Every day has a 'wtf am I doing?' moment. In a corporate environment, there's always a second set of eyes. Plus, numerous people smarter and more seasoned than you. So when a decision gets made, you have the comfort of knowing it was vetted along the way. Plus, there are other people managing payroll, operations, web management, invoicing and so on. When you're on your own, not so much. And, there are things you were never trained for. The sooner you get comfortable with the discomfort, the sooner you can find a way around it - or through it.

The easier it is to explain, the easier it is to get buy-in from a prospect or client...

There are several advantages to being 'small time.' You work on what you want. You're faster, more agile. You don't have to go through the bullshit of hierarchy, or hold back on speaking your mind for fear of disrupting the apple cart. It's you and your rag tag crew against the world. In a world where getting shit done is the ultimate trump card, smaller is better. 

You get to say what you're really thinking - and that's what your clients want. I used two curse words in the last paragraph and I feel just fine about it. Also, when I have an idea, I speak it. If I have a criticism, I speak that too. It's my name on the line and no one else's. Scary? Sure. Risky? You bet. But time and again, here's what I've learned - clients love it. And they've just about had it with the businesses/partners that care more about looking good than being good. 

Clients have just about had it with this game that cares more about looking good than being good.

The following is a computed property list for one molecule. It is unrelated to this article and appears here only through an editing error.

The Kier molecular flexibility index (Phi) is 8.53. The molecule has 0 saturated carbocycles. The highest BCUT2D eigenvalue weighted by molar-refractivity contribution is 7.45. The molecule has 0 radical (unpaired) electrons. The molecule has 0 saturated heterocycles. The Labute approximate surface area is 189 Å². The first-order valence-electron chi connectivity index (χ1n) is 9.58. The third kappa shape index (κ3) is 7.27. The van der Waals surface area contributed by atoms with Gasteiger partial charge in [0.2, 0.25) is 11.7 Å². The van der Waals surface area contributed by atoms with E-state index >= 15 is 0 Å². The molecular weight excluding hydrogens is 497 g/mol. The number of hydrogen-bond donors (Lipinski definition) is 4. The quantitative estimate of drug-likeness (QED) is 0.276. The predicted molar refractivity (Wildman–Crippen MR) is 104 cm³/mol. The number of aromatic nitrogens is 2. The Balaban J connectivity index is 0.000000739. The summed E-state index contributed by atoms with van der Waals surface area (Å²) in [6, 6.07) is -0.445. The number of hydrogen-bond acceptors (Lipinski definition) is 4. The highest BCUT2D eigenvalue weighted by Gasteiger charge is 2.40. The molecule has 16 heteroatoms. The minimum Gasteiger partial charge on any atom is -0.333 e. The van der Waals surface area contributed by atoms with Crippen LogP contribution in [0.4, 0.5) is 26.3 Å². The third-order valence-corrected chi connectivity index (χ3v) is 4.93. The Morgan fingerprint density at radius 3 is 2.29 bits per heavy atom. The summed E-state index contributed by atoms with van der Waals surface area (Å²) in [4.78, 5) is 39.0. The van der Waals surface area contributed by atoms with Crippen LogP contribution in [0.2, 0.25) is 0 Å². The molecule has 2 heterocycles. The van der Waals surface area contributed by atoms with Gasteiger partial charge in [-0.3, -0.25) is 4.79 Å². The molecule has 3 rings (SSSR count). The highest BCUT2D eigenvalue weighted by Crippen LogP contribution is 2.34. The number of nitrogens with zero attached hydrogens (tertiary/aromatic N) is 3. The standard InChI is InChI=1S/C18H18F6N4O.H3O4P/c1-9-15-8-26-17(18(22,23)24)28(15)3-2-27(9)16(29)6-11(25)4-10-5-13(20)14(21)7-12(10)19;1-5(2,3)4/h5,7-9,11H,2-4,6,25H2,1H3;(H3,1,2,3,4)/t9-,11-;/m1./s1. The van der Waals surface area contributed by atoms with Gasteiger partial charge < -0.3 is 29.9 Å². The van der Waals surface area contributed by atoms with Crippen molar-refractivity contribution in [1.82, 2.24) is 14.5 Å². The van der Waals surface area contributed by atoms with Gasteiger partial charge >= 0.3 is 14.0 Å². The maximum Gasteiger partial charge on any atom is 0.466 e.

But, there's the weight of a major inferiority complex. Spoiler alert - there are a lot of things you don't know how to do. For example, I'm not a videographer. It's a skill I wish I had - and one I know is valuable - and it's also a prime example of why I created DB + Partners the way I did; to leverage the skills and expertise of others without claiming it as my own. I know smart, talented people. So rather than try to offer a service I'm not great at, I'd rather be upfront about it and connect you to the guys/gals I know can hit it out of the park where I can't. You don't have to know everything. But you do have to be smart, resourceful and helpful. There's value in those things, and your clients will see it - even when you're not the one doing the work.

Hard work isn't measured in time. I'd ask any ad agency (or company) why they're so damn obsessed with how many hours their people work while sitting in front of a desk inside an office. That's a working model that hasn't been 'innovative' for more than 100 years. A good business cares about results. If I'm done with my work day at 2pm and I kicked ass for my clients, guess what? I'm done for the day. If I have to work until 2am to kick ass for my clients, then guess what? That's what I'm going to do. From wherever I damn well please.

There are plenty more lessons, but I figured that's enough for today. What have you learned? And do you agree with my insights? 

-DB